Dealing with the Details
After the flea market success, OMilk scaled up to be sold in some local stores and markets. This is when Greg and Julie had to start facing the details they had pushed off at the beginning. Challenges included:
- A small production process, which was pretty much just like how they used to make it in their apartment when they sold at the flea market. This made it hard to meet demand.
- A short, 8 day shelf life limited their distribution to the New York City area, and prevented them from hiring a distributor because even a one day wait on distribution would eat up 12.5% of the product’s shelf life.
In terms of production, Greg and Julie raised some money for more equipment and a professional production site, although everything from making the milk to packaging was still done in-house. For shelf life, Greg began to investigate a process called high pressure processing (HPP).
In HPP, food products are placed in a hyperbaric chamber, then water is added, putting tremendous pressure on the product inside. This process is used on other fresh juices, cleanses and high-end coconut waters because it kills the bacteria and lengthens the shelf life.
HPP seemed like a great idea to give OMilk a longer shelf life, but unfortunately more details stepped in to complicate things. The HPP process caused the almond milk to separate and create an unappealing look on the shelf in its clear bottle. White bottles would solve the problem but they would be expensive because of customization and necessary bulk ordering. It was starting to look like logistics would prevent OMilk from expanding.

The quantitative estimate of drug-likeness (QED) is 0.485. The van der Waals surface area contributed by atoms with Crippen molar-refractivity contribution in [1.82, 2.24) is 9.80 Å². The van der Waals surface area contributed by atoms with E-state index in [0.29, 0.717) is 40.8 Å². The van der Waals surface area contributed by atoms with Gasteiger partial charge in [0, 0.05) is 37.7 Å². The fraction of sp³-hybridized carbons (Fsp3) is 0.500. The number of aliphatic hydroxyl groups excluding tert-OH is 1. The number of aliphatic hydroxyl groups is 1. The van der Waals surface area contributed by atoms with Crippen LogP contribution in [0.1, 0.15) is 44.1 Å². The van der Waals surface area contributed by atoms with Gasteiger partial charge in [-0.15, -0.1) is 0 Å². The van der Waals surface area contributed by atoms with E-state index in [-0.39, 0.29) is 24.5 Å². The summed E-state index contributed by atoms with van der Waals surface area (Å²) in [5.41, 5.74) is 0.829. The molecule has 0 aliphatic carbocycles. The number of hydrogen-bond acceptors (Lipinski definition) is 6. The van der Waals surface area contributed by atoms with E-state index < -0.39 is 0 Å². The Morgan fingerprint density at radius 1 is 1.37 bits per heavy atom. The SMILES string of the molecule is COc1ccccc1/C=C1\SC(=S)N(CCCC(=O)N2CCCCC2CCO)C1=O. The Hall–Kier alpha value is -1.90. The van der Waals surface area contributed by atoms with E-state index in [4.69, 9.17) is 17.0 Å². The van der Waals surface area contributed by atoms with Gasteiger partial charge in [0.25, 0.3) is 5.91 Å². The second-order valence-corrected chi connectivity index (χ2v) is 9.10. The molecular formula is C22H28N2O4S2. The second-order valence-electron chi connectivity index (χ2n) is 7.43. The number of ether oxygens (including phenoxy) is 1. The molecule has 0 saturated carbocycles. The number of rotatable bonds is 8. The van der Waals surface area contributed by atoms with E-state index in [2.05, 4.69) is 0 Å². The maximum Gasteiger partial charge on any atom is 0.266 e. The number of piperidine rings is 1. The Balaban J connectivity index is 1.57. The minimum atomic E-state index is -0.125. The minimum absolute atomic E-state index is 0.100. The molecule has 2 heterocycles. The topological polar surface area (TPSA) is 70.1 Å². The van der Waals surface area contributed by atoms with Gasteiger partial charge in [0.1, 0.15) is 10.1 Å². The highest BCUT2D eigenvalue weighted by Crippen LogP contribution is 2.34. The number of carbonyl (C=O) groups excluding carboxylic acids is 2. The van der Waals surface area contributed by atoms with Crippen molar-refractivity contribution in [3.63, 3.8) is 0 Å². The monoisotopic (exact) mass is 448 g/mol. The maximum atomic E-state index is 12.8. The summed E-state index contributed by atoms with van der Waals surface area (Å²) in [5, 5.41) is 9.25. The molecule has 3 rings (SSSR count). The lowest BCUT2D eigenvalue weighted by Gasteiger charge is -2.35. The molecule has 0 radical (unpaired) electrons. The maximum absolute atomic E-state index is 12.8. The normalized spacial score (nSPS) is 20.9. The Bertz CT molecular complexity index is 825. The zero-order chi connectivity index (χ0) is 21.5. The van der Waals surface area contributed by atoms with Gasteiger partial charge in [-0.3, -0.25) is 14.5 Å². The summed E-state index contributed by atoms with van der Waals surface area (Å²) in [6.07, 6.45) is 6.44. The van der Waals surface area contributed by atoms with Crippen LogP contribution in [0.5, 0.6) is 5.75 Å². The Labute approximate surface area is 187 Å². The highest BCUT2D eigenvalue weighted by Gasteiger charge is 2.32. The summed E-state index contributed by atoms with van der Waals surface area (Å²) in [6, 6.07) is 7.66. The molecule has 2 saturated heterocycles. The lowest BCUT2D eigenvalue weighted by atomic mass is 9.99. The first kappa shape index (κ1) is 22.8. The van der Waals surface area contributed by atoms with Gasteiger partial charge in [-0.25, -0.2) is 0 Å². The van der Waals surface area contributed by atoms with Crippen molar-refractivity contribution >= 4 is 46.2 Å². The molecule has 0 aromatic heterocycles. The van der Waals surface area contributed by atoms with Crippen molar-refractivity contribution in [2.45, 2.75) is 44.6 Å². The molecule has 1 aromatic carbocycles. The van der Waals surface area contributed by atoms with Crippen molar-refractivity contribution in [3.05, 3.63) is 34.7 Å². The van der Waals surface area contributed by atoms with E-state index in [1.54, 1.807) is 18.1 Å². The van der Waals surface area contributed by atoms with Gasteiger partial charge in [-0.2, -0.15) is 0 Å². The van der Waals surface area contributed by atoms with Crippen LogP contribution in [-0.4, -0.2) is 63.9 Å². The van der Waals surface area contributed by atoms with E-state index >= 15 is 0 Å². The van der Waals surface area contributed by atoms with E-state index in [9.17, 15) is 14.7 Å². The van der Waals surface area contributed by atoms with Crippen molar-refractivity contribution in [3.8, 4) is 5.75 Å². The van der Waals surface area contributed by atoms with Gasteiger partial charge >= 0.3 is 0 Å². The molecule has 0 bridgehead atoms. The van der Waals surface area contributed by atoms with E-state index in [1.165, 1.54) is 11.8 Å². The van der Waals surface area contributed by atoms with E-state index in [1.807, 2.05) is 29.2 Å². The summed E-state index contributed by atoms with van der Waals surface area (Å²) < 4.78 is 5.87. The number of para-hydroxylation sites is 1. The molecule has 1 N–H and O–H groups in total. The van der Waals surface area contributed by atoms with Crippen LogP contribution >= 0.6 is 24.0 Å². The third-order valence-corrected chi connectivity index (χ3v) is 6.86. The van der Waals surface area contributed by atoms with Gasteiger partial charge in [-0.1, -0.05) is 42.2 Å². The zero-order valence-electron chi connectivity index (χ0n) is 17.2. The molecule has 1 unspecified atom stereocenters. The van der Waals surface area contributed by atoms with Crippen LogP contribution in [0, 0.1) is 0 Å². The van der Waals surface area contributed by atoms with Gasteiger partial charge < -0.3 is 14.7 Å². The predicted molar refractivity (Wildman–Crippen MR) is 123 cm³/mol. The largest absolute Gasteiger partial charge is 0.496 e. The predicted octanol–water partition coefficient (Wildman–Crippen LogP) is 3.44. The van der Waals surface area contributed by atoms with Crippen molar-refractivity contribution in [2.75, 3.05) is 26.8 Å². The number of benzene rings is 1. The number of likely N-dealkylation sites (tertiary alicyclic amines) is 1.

Then one day Greg received a phone call from a friend who worked at PowerLinx, a company that connects businesses selling products. PowerLinx was able to find a packaging company in Canada that could make customized OMilk bottles in smaller quantities.
The clouds parted and the sun came out. With the new bottles, OMilk could use the HPP processing. HPP processing would extend shelf life. Extended shelf life would allow them to get a distributor. And having a distributor allowed them to expand out of New York City to the tri-state area.
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Advice for Entrepreneurs
Greg’s main piece of advice for entrepreneurs is to dive in and give your ideas a try. There are so many details and logistics involved in business, but you have to let your idea take flight before you get bogged down with the details.
OMilk has overcome details regarding production, shelf life, packaging, and also a legal dispute where New York State wanted to regulate OMilk as a dairy product (even though it contains no dairy). Greg and Julie have handled these details one at a time in order to expand their business.
The next step is another round of fund raising in order to industrialize their process and expand to a wider area. That, of course, will bring a number of additional details – details that Greg and Julie will deal with when the time comes.